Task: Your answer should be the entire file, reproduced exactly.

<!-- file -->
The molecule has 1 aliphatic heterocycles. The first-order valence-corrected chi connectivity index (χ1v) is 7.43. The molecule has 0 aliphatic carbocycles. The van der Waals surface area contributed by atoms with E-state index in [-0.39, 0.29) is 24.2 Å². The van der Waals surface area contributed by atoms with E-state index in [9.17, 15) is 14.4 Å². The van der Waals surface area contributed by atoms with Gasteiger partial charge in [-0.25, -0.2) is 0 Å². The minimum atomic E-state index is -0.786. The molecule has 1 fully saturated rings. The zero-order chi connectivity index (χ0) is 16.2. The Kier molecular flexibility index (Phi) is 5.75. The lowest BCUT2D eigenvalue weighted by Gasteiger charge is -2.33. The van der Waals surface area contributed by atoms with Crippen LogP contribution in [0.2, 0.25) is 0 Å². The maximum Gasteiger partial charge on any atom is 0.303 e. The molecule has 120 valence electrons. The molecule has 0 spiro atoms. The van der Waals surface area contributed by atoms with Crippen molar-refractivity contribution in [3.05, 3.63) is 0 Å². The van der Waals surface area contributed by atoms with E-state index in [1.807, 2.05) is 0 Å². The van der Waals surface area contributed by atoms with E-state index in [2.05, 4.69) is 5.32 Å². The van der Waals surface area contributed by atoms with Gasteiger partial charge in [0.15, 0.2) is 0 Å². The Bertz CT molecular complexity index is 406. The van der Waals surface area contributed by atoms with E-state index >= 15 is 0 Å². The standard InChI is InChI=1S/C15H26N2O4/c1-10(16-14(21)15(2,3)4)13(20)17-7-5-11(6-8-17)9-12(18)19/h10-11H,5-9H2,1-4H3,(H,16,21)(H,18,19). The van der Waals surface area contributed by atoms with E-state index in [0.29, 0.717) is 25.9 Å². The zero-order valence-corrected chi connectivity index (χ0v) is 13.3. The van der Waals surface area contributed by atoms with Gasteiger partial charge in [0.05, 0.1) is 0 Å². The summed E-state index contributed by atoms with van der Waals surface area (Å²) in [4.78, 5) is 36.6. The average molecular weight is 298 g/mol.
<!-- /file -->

The molecule has 1 aliphatic heterocycles. The first-order valence-corrected chi connectivity index (χ1v) is 7.43. The molecule has 0 aliphatic carbocycles. The van der Waals surface area contributed by atoms with E-state index in [-0.39, 0.29) is 24.2 Å². The van der Waals surface area contributed by atoms with E-state index in [9.17, 15) is 14.4 Å². The van der Waals surface area contributed by atoms with Gasteiger partial charge in [-0.25, -0.2) is 0 Å². The minimum atomic E-state index is -0.786. The molecule has 1 fully saturated rings. The zero-order chi connectivity index (χ0) is 16.2. The Kier molecular flexibility index (Phi) is 5.75. The lowest BCUT2D eigenvalue weighted by Gasteiger charge is -2.33. The van der Waals surface area contributed by atoms with Crippen LogP contribution in [0.2, 0.25) is 0 Å². The maximum Gasteiger partial charge on any atom is 0.303 e. The molecule has 120 valence electrons. The molecule has 0 spiro atoms. The van der Waals surface area contributed by atoms with Crippen molar-refractivity contribution in [3.05, 3.63) is 0 Å². The van der Waals surface area contributed by atoms with E-state index in [1.807, 2.05) is 0 Å². The van der Waals surface area contributed by atoms with E-state index in [2.05, 4.69) is 5.32 Å². The van der Waals surface area contributed by atoms with Gasteiger partial charge in [0.15, 0.2) is 0 Å². The Bertz CT molecular complexity index is 406. The van der Waals surface area contributed by atoms with E-state index >= 15 is 0 Å². The standard InChI is InChI=1S/C15H26N2O4/c1-10(16-14(21)15(2,3)4)13(20)17-7-5-11(6-8-17)9-12(18)19/h10-11H,5-9H2,1-4H3,(H,16,21)(H,18,19). The van der Waals surface area contributed by atoms with E-state index in [0.29, 0.717) is 25.9 Å². The zero-order valence-corrected chi connectivity index (χ0v) is 13.3. The van der Waals surface area contributed by atoms with Gasteiger partial charge in [0.05, 0.1) is 0 Å². The summed E-state index contributed by atoms with van der Waals surface area (Å²) in [4.78, 5) is 36.6. The average molecular weight is 298 g/mol.